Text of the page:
Triglycerides and Heart


When it comes to heart health, most people are aware of the need to lower their cholesterol level. But did you know that your triglyceride level also matters? There is increasing evidence to support that high triglycerides may increase the risk of death from heart disease. Therefore, it is important to monitor both cholesterol and triglyceride levels. High triglycerides are also associated with insulin resistance, a major factor in type 2 diabetes. Extremely high triglycerides may be associated with enlargement of the liver and spleen, pancreatitis (an inflammation of the pancreas) and fatty deposits in the tendon and skin.


When high triglycerides occur in combination with these risk factors: high blood pressure, high blood sugar, excess abdominal fat and low good cholesterol (HDL) level, the condition is known as “Metabolic Syndrome” or “Syndrome X”.  Metabolic Syndrome greatly increases a person’s risk for heart disease.


I. What are Triglycerides?

Triglycerides are a form of fat that is carried in your bloodstream. Most of the fat found in foods is made of triglycerides. Excess consumption of fat, protein or carbohydrates are converted into triglycerides and stored in the fat cells for later use. Excess triglycerides can increase the concentration of fat particles in the blood and contribute to fatty deposits in the arteries, thereby increasing the risk of heart disease.


II. Diagnosis of High Triglycerides

Triglyceride levels is often determined by a simple blood test called a full lipid profile, which measures total cholesterol, HDL (good) cholesterol, LDL (bad) cholesterol and triglycerides. It is best to have the test done after at least a 12 hour fast as triglyceride levels can be influenced by recent food and alcohol intake. A normal triglyceride level is less than 150 mg/dL. A level above 200 mg/dL is considered undesirable.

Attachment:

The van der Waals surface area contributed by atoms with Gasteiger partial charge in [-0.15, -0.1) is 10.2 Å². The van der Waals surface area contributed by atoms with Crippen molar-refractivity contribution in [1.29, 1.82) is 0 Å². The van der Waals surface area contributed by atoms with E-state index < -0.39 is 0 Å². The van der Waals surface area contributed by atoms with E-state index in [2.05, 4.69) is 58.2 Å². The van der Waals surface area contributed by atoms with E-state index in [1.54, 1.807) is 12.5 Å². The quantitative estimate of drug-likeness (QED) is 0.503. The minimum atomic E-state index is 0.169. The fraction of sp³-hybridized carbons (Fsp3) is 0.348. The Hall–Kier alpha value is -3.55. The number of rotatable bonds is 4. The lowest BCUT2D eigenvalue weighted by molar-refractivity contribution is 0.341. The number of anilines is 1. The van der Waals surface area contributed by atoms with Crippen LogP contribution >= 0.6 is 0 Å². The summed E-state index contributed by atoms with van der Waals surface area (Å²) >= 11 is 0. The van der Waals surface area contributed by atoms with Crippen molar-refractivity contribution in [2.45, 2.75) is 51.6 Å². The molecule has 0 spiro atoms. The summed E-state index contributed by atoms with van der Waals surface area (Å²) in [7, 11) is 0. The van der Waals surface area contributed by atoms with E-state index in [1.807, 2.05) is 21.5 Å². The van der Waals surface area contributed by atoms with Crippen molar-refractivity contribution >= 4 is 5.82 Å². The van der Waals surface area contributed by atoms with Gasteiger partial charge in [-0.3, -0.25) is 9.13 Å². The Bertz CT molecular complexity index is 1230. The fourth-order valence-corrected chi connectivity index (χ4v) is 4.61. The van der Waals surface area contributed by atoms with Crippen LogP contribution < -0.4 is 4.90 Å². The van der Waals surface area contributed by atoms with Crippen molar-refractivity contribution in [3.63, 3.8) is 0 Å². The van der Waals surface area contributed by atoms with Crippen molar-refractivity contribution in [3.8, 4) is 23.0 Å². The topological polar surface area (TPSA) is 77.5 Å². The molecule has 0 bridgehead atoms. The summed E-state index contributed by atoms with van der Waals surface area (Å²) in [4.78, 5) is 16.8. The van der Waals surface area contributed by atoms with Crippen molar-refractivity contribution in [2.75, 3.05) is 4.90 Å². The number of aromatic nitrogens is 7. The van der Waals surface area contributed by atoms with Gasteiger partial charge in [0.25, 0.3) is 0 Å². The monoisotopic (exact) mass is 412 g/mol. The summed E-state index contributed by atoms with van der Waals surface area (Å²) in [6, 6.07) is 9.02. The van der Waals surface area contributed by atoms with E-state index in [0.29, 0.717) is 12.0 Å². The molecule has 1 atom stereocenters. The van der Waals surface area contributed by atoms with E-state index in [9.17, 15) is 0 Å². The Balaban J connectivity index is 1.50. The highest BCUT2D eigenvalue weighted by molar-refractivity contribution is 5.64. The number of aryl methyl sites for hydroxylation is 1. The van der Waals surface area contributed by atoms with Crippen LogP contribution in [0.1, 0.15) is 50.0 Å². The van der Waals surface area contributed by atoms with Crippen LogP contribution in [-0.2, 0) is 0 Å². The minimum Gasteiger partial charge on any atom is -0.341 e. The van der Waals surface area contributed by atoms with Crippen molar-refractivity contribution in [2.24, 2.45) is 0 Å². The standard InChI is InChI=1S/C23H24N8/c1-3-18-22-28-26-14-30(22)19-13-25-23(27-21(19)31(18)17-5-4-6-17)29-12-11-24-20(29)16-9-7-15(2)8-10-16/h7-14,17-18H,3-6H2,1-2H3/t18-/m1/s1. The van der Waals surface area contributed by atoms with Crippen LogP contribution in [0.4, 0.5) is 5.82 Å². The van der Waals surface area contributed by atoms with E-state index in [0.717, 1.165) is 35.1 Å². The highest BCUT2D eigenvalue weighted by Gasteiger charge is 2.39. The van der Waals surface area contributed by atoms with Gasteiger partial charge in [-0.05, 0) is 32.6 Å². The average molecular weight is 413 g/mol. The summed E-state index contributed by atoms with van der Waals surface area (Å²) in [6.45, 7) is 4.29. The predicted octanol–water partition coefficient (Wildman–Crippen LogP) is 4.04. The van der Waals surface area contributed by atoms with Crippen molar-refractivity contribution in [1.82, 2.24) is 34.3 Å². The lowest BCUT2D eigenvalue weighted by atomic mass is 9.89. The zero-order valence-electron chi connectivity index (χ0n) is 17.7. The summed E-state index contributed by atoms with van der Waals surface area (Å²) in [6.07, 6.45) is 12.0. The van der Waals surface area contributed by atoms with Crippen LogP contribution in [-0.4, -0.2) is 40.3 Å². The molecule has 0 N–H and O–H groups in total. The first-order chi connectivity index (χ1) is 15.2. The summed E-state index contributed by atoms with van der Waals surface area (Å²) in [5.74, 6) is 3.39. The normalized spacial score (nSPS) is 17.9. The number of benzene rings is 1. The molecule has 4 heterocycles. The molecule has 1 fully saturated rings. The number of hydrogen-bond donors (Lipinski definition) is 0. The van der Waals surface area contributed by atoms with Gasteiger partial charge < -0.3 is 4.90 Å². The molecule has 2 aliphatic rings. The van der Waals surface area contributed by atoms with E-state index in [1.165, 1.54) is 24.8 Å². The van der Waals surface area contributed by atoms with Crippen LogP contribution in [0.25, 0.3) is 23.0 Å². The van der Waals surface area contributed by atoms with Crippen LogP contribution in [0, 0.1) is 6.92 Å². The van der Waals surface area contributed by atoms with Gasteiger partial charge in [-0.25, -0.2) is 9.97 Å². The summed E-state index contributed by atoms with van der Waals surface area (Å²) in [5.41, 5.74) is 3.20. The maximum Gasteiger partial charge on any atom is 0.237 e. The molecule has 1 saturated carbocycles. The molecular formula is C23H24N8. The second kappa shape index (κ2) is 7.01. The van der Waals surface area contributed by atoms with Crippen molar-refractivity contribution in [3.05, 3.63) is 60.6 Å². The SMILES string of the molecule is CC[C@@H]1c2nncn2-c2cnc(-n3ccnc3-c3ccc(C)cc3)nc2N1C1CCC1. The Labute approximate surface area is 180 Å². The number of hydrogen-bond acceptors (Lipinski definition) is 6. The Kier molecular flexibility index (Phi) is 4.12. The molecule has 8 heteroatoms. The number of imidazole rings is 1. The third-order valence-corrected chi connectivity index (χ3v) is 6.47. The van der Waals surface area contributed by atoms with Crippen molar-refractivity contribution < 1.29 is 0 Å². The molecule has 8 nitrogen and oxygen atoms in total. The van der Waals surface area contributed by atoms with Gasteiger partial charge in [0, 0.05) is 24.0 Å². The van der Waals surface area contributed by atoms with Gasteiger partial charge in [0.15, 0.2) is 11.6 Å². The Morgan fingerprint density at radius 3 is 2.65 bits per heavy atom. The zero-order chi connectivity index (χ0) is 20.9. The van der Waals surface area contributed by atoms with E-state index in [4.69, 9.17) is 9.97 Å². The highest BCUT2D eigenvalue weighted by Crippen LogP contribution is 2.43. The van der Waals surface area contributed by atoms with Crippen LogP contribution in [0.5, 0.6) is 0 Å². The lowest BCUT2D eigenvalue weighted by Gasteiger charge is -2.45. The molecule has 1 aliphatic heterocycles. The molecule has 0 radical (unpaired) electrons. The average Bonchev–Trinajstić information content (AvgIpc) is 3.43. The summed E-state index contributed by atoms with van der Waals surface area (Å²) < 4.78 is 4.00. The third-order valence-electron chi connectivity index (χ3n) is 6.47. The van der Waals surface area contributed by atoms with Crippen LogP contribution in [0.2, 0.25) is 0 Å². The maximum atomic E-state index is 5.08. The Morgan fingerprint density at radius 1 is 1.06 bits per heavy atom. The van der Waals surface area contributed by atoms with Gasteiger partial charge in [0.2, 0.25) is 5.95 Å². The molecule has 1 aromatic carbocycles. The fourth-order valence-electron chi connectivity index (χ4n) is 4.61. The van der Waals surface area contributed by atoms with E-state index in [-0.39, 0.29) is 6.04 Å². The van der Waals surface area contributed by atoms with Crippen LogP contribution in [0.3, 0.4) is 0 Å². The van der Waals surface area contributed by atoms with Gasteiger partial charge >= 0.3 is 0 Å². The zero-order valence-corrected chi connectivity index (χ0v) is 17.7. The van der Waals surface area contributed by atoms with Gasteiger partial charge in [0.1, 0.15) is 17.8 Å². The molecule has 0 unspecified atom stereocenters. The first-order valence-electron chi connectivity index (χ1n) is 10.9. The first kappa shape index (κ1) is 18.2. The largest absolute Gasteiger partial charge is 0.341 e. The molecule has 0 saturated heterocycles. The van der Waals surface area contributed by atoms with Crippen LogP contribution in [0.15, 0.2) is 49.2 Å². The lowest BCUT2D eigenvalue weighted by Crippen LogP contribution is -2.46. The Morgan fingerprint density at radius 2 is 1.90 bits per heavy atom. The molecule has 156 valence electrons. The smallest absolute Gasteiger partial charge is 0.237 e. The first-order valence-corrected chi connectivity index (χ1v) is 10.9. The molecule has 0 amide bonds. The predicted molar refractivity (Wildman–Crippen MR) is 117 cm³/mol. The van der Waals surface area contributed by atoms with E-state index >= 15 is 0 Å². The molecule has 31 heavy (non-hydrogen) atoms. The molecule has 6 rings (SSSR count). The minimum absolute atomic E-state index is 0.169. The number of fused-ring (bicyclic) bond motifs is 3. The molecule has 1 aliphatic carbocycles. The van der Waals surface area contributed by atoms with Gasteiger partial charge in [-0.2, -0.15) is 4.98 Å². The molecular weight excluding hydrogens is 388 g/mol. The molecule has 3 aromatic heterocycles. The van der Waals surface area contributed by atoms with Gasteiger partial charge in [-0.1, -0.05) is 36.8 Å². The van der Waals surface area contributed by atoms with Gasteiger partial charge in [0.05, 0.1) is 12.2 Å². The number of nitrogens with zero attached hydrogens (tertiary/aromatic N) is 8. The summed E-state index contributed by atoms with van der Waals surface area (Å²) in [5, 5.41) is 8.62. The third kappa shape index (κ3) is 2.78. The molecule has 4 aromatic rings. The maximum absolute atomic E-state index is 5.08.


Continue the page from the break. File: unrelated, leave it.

III. Causes of High Triglycerides

  • Family history
  • Obesity
  • Thyroid, kidney, pancreatic or liver disease
  • Poorly controlled diabetes
  • Excess calories in the diet
  • Excess alcohol and sugar intake
  • Certain drugs – estrogen (female hormone), steroids, diuretics (water pill)


IV. How to Lower Your Triglycerides

  • Lose excess weight
  • Increase physical activity
  • Control diabetes
  • Limit or avoid alcohol
  • Reduce intake of sugary foods and sweetened beverages
  • Reduce the amount of saturated fat, trans fat and cholesterol in your diet. Consider replacing them with foods high in monounsaturated fats, like canola oil or olive oil.
  • Limit juices and refined carbohydrates – white rice, white bread, noodles
  • Eat fish high in omega- 3 fatty acids – salmon, sardines, tuna, trout, mackerel, black cod
  • Eat foods high in fiber – whole wheat bread, brown rice, oats, dried beans, vegetables, fruits


If lifestyle and dietary changes fail to lower your triglyceride levels, your doctor may prescribe a lipid lowering medication for you.


V. What is Metabolic Syndrome or Syndrome X?

According to American Heart Association guidelines, Syndrome X is defined by the presence of 3 or more of the following conditions:


  • High triglycerides – 150 mg/dL or higher
  • High fasting blood sugar – 100 mg/dL or higher
  • Abdominal obesity – Men: waist measurement over 40”. Women: waist measurement over 35”
  • Low HDL (good) cholesterol – Men: less than 40 mg/dL. Women: less than 50 mg/dL
  • High blood pressure – 130/85 mmHg or higher


Persons with Syndrome X should make extra efforts to reduce their risk of heart disease with proper diet, physical activity, weight management, and if necessary medications.



For more information about heart health, contact the American Heart Association at (800) 242-8721 or visit their website at



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